Arriving in Boodjmula National Park was a real challenge for us. Yes, cause going to that secluded gem, is a true adventure when you’ve got a 2wd and not a 4wd. When we think about it, our van already didn’t appreciate the 100 kilometers of dirt road and bumpy surface of the Kings Canyon road but even after we made it through it unexpectedly, we were still tempted to try it, what a shame to go through this secluded part of Outback Queensland, for once in our life, and passing through without a little glance at this emerald oasis ? So we decided to try it again.  To play it safe, first we called Adels grove campground beforehand, to have a recent opinion of the road. It was pretty honest so we decided to get on this bumpy road. Well prepared that time, we tried to minimize the vibrations by driving slowly, and even if we wanted to, we definitely couldn’t drive any faster anyway.

The campground receptionist advised us to lower the pressure out of our tires but we figured out it’s actually a really bad advice and that’s how you get a flat tire, you really don’t want to fix your tyre on the side of the dirt road to Boodjamulla National Park, without any phone service available.

After more than 1000 kms, starting in Uluru and all the Red Center of Australia, we can tell, finding clear shallow water is like discovering a remote landscape, untouched, at the end of a long and dusty road.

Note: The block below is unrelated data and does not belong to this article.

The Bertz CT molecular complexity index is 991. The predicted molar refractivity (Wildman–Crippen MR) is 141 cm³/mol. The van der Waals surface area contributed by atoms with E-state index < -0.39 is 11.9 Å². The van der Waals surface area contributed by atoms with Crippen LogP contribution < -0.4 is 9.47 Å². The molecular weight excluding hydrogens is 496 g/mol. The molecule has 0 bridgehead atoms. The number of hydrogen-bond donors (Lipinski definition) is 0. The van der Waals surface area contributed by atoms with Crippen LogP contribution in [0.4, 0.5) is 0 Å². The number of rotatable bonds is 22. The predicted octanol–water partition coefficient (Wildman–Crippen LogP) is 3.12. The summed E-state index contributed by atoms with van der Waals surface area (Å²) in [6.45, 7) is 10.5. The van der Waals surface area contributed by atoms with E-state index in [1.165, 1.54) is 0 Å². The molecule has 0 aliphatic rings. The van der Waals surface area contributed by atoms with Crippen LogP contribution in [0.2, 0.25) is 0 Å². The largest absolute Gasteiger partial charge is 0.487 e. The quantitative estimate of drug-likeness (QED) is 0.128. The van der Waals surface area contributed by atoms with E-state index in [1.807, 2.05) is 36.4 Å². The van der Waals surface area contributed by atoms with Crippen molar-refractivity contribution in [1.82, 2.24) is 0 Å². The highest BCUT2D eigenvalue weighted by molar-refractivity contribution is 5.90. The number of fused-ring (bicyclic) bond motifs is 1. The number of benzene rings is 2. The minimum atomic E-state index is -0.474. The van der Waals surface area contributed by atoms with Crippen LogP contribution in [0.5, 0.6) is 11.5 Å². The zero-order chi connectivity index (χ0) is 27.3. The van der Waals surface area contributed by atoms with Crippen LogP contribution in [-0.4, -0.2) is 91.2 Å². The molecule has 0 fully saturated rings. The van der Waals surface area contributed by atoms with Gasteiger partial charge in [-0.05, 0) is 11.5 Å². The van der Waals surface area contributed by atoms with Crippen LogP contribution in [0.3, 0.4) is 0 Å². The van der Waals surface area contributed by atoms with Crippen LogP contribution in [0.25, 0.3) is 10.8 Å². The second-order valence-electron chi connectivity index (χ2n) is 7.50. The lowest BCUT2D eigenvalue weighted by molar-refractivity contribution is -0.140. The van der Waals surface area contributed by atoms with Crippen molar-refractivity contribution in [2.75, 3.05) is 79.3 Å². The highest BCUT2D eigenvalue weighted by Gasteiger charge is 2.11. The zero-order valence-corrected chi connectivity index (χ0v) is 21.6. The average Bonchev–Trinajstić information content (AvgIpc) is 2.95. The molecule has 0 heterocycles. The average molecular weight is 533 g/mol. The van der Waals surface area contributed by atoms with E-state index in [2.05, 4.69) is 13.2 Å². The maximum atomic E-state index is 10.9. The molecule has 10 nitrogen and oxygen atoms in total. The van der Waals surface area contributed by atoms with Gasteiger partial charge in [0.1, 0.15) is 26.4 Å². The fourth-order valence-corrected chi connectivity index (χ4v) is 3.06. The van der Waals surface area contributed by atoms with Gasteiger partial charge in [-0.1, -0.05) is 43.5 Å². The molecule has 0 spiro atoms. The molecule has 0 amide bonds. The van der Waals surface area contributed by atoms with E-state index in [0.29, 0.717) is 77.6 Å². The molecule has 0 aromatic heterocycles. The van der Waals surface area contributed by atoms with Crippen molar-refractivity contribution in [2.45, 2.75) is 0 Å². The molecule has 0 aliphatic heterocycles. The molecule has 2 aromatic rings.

First glimpse of this magnificent ribbon of green through the surrounding dry and expansive plains is to Adels Grove, a cozy and pretty oasis. We set up camp in the middle of a gorgeous fringing rainforest and wildlife and in front of clear water. Going for a short walk along the river edge, we already spot Wallabies behind the palm trees. Even if the camping staff warn you about the presence of fresh-water crocodiles, kids are playing like usual, so why being afraid as we joke with the staff: they would be the first to get bite anyway (FreshWater crocodiles are defenseless).  A perfect day to relax in the water, isn’t it?

Next day, it’s time to Hike!

Seven bushwalks are available starting from Lawn Hill. These allow you to explore how complex and diverse is the national park and how it became over time. This environment is harsh in appearance but also fragile. You might like to contemplate it from the top Constance Range at sunset or simply the Rainbow Serpent track and Wild dog Dreaming track to watch and learn about the Waanyi people who put the first human step on Boodjamulla and left rock art and engraving about their own story. For the experienced bushwalkers we highly recommend to start your journey early on, as the heat welcomes you as soon as it can ! Especially if you are up to hike Duwadarri track (with a view on Duwadarri Waterhole) and the Upper Gorge in once (about 12 Km return). Either you choose the Indarri falls or Upper Gorge walk ; you will have a splendid view over the gorge and the rocky red escarpments. This sanctuary is a residence for olive pythons, ring tailed dragons, Gulf snapping turtles and more unique wildlife of the dry plains. The signs warn you about a challenging walk but we did it faster than we thought and we recommend you to stop, on your way back at the Duwadarri waterhole for a swim or a quick look over the middle gorge : with the water nicely contrasting with the dry savanna landscape.